Guam Marks Milestone When New Archbishop Arrives

By Haidee V Eugenio
Pacific Daily News
November 26, 2016

Archbishop Michael Byrnes

Guam’s Catholic Church marks a leadership milestone after 30 years when Coadjutor Archbishop Michael Jude Byrnes arrives on island Monday.

As coadjutor archbishop, Byrnes succeeds Archbishop Anthony S. Apuron, who has been the highest leader of the church since 1986 but was placed on leave by the Vatican on June 6. Apuron is facing a canonical trial over multiple allegations of sex abuse of altar boys when he was a parish priest in the 1970s.

Apuron, 71, still holds the title of archbishop but he has not been back on Guam since May.

Byrnes, 58, will reside in the episcopal residence, which Apuron has “vacated,” according to a sign at the entrance to the archdiocese’s chancery office in Hagatna.

Pope Francis sent Archbishop Savio Hon Tai Fai as temporary administrator of the church on Guam in June, but made a more permanent leadership solution on Oct. 31 with Byrnes’ appointment.

Hon, the secretary for the Congregation of the Evangelization of Peoples, will return to Rome on Dec. 1.

One of Byrnes’ first events will be to join the Catholic clergy of Guam in a day of recollection on Monday morning, followed by two public events on Wednesday.

About 85 percent of Guam’s population is Catholic.

“The Archdiocese of Agana is opening a new chapter in its history and invites everyone to two islandwide celebrations Wednesday, Nov. 30, 2016, related to Archbishop Michael J. Byrnes, our new coadjutor archbishop,” the archdiocese said in a statement Friday.

A “Prayer for the Beginning of the Episcopal Ministry of Coadjutor Archbishop Byrnes” will take place at 10:30 a.m. Wednesday at the Dulce Nombre de Maria Cathedral-Basilica in Hagatna.

At 6 p.m. on the same day, the archdiocese starts the Novena of Masses honoring Santa Marian Kamalen, also at the cathedral-basilica.

Byrnes will celebrate his first islandwide Mass with Hon, visiting bishops and priests, the archdiocese said. “The celebrations will culminate with the islandwide commemoration of the Solemnity of the Immaculate Conception on Dec. 8, which includes the celebration of Santa Marian Kamalen and the close of the Golden Jubilee of the Archdiocese.”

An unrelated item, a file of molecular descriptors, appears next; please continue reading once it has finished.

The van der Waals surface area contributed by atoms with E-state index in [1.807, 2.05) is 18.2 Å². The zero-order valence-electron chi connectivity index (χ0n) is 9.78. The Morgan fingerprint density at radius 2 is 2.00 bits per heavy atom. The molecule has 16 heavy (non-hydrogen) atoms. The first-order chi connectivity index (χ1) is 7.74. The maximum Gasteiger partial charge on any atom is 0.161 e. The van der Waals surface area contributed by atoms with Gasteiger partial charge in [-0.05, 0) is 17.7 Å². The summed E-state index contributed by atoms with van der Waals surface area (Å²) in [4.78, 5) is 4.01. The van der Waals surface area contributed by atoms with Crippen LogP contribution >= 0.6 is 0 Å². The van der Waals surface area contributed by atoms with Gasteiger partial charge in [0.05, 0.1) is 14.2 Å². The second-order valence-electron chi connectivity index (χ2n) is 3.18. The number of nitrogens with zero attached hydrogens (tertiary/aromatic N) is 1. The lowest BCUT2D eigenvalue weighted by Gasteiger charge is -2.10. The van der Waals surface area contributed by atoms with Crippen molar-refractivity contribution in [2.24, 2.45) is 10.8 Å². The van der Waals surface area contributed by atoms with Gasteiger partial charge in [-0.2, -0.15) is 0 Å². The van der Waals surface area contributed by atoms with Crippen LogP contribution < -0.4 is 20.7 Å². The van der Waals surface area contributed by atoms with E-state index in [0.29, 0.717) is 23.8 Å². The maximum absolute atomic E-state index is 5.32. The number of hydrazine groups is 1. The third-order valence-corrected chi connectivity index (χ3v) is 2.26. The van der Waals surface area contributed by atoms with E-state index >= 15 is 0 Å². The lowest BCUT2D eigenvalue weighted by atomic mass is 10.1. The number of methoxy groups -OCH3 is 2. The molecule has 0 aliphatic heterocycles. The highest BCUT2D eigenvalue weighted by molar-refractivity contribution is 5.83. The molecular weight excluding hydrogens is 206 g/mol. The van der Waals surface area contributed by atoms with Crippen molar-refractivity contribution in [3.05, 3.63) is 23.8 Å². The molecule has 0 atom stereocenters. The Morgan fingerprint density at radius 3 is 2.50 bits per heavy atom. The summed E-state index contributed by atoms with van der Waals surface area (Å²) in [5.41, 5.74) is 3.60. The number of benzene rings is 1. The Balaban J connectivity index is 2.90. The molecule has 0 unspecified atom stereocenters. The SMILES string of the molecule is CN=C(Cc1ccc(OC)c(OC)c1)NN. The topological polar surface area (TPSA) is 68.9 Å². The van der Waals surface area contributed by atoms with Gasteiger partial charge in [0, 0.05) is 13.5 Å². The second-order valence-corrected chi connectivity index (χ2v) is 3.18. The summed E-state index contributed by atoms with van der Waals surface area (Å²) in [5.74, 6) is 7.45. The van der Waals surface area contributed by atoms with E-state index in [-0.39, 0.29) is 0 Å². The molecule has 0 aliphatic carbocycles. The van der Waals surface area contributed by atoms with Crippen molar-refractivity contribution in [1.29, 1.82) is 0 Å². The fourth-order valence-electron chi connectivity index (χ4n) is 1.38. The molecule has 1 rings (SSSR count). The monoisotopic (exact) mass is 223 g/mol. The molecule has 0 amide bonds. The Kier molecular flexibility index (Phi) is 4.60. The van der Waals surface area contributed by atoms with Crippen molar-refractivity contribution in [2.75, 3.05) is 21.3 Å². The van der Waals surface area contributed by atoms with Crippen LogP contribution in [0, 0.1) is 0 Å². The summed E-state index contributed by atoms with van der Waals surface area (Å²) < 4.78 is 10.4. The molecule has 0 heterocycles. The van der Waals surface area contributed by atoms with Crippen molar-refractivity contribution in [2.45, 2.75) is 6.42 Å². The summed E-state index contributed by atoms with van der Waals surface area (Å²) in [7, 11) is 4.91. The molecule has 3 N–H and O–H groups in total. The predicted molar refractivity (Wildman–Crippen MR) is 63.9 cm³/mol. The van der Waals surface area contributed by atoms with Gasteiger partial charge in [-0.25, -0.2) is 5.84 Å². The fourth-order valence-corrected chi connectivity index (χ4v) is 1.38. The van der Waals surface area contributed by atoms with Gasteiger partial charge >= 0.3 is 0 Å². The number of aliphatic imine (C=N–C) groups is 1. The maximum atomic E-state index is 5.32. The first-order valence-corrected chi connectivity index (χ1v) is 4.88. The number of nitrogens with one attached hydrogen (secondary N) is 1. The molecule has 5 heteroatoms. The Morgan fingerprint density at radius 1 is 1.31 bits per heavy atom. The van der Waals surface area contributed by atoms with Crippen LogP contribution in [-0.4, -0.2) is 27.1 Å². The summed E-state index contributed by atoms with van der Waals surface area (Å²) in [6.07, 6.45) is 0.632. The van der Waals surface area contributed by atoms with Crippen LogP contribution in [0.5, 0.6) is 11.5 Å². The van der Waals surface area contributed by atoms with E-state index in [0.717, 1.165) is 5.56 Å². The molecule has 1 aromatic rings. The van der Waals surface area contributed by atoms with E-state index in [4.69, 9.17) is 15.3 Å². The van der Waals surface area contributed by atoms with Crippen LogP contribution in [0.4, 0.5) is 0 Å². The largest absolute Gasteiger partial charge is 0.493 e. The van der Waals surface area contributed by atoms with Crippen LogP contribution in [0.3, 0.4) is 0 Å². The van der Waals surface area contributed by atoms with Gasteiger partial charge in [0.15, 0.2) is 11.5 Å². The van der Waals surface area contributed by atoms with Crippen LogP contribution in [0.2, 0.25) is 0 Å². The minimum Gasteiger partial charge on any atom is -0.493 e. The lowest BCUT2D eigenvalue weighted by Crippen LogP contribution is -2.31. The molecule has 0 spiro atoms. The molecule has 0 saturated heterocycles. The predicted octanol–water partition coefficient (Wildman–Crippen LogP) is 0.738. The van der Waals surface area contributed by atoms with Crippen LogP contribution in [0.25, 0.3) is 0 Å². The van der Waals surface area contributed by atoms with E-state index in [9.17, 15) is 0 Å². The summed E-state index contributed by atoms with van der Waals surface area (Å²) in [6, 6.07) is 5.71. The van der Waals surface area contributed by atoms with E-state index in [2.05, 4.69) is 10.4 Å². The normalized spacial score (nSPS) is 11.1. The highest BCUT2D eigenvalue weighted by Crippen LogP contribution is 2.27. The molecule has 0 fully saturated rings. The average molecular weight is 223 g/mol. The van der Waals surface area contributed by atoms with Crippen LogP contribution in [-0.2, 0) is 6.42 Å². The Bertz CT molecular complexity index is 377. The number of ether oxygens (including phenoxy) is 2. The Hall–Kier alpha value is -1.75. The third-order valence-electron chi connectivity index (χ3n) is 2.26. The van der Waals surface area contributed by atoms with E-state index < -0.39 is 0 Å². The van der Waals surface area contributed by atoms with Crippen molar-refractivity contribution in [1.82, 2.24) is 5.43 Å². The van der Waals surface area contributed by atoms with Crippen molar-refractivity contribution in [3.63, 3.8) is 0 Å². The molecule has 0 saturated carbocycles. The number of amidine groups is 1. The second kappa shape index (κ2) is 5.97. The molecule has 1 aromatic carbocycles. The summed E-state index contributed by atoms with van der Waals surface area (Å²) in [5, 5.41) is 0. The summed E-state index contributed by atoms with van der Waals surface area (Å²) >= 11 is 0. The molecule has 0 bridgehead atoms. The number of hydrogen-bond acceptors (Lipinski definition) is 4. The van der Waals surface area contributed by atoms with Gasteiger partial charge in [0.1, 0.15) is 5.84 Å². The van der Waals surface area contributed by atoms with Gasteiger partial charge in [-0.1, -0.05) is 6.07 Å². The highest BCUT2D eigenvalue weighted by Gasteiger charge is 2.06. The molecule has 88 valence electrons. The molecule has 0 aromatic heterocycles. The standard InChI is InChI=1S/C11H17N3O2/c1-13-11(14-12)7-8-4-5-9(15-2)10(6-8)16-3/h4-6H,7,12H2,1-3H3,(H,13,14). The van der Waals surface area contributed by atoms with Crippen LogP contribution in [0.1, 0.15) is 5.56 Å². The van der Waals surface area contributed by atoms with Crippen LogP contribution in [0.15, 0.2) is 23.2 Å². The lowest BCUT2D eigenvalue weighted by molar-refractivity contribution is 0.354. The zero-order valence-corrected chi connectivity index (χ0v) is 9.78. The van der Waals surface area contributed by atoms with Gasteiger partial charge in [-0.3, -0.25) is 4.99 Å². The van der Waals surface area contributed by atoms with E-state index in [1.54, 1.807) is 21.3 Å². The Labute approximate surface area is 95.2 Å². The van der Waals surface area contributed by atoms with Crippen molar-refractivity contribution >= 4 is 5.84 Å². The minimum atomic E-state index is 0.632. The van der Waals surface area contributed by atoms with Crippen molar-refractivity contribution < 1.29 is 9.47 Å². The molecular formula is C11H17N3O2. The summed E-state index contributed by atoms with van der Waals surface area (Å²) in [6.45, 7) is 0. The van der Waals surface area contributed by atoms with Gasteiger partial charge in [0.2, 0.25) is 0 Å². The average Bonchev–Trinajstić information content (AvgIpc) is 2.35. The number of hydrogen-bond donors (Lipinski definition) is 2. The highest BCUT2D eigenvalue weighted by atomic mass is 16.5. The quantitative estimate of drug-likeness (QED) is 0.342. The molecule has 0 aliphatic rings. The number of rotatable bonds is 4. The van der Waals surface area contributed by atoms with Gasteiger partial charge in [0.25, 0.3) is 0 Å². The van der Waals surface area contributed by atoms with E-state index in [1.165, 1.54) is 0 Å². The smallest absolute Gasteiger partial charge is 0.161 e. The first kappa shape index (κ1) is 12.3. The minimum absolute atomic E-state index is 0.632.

Since May, former altar boys have started publicly alleging Apuron of raping or sexually abusing them in the 1970s when Apuron was still parish priest at the Our Lady of Mount Carmel Catholic Church in Agat.

In September, Guam became one of the U.S. states and territories to lift all civil statute of limitations for those accused of abusing children, as well as the institutions that supported them.

Since then, nine lawsuits have been filed against Apuron, other former and current priests, the Archdiocese of Agana and up to 50 others who allegedly may have helped, abetted, concealed or covered up the clergy sex abuses. More lawsuits are expected to be filed in the weeks ahead, said Attorney David Lujan.

Even before setting foot on Guam, Byrnes used his authority from the Vatican to regain full control of the church’s seminary property in Yona and cut the seminary’s ties to the Neocatechumenal Way. The Way, as it is also called, is a movement within the Catholic Church but whose beliefs and practices conflict with that of Catholics on Guam.

‘Beginning of healing’

The archdiocese’s religious sisters wrote separate letters to Pope Francis for appointing Archbishops Hon and Byrnes, and to Byrnes and Hon for accepting the pope’s appointments.

“Our suffering local church is beginning to heal from the deep divisions and lack of trust experienced by the faithful,” the religious sisters told the pope and the two archbishops. “This Year of Mercy draws us closer to our loving God of Mercy as we continue our journey to becoming a vibrant church that suffers with the weak and vulnerable, and offers the hope and the joy of our Redeemer, Jesus Christ.”

They thanked Byrnes for his courage in answering the call to come to Guam.

“We also extend to you our Chamorro hospitality and open our doors for you to feel right at home on our beloved island of Guam,” the sisters wrote.

They also credited Hon for laying the foundation for the start of healing in the Catholic Church on Guam.

“We are deeply grateful for your courageous and generous response to your call to come and lead our archdiocese at the peak of its internal and external divisions,” the sisters wrote. “You will soon be leaving us, but you will always be remembered in our prayers. You have been a loyal and precious friend to all of us.”

The Dulce Nombre de Maria Cathedral-Basilica in Hagatna as shown in 2014. (Photo: PDN file photo)









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